Many Coloradans may not know that Governor John Hickenlooper is a card carrying member of the Screen Actors Guild (SAG). He may have opened up some casting opportunities for himself Friday, May 18 as he signed Colorado’s Film Incentive bill (HB-1286) into law.
At 10:00 a.m. on Friday the Governor was joined by members of congress, Director of the Office of Film, Television and Media Donald Zuckerman and members of the Colorado Film & Video Association and Denver Film Society in the courtyard of local production company, High Noon Entertainment. Jim Berger, CEO of High Noon, introduced the gathering and talked about the long road this Bill has been on.
Berger said, “The film business in Colorado had taken a hit, and it faded a bit over the past 15 years.”
Few know this hard road better than Rep. Tom Massey, at Republican from Poncha Springs, CO. As Massey has often said at rallies and events supporting film incentives, this is the 8th time around for a bill to be introduced to congress. It failed 7 times and now it seems 8 is the magic number for Colorado.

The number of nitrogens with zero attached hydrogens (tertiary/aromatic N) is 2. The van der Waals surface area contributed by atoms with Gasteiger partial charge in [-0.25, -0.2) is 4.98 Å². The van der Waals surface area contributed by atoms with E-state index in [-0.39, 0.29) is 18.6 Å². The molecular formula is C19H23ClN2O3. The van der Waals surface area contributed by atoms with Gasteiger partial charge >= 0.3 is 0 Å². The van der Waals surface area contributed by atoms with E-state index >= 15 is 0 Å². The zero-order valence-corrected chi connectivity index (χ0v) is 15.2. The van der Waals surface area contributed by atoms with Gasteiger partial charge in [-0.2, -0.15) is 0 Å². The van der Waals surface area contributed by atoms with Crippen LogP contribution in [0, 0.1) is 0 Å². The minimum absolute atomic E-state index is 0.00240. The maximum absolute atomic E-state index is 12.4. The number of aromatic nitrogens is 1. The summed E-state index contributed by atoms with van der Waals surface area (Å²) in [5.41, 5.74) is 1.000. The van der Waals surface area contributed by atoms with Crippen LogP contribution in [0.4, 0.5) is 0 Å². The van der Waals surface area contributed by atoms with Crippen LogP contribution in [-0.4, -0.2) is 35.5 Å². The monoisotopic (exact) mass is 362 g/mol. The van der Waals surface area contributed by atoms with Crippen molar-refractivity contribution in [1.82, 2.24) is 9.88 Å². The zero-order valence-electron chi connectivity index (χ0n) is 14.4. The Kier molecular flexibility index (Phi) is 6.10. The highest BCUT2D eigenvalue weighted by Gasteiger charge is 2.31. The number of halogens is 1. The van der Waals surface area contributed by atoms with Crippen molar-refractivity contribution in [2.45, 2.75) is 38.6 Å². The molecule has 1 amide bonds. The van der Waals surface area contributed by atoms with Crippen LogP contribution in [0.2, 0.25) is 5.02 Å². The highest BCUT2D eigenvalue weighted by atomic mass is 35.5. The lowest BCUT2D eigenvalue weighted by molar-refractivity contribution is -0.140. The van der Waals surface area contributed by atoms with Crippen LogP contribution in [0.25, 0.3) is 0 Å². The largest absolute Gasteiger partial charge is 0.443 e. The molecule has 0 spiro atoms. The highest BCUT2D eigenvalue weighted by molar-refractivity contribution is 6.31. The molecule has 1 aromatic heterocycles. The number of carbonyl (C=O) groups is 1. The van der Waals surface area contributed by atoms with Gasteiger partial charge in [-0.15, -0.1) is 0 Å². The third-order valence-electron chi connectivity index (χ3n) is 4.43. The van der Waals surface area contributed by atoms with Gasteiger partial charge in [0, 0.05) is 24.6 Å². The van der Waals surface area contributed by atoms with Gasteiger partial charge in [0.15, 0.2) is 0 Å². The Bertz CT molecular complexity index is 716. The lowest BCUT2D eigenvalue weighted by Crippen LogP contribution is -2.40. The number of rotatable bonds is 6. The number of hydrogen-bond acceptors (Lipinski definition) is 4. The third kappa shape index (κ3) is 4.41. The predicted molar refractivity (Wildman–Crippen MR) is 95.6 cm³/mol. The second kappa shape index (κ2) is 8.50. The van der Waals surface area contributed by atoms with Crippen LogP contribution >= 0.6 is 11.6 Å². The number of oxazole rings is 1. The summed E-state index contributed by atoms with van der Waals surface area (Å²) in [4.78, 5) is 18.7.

Sen. Linda Newell, a Democrat from Littleton and co-sponsor of the bill, said,” They said it couldn’t be done, but here we are.”
Massey has been a stalwart for film incentives in Colorado, drawing blood, sweat and tears with fellow supporters. One of the driving forces behind the bill’s success this time around has been the new blood in town: Donald Zuckerman. Hickenlooper, also a tireless advocate for boosting Colorado’s industry, brought Zuckerman on board as director of the Office of Film, Television and Media.
At today’s bill signing, Zuckerman said, “It took a village to get this done and we are that village.”
The village Zuckerman referred to consists of the 200 supporters who showed up on the steps of the capitol building on February 8, 2012. Coloradans filled the house that day with unprecedented jubilance (see our rally report) as congress claimed it Colorado Cinema Day. House Bill 1286 was introduced and 4 months later, it has emerged, from the ringer of committees in both the house and senate, victoriously.
The bill provides an annual $3 million fund to the Office of Film, Television and Media, who will disperse rebates to independent producers of films, TV shows and video games, spending at least $1 million of their budget in Colorado. The bill also enables a loan-guarantee program that will aid producers in obtaining private loans for productions, according to the Denver Business Journal.
At the signing, Hickenlooper expressed, “We are giving the industry a new beginning.”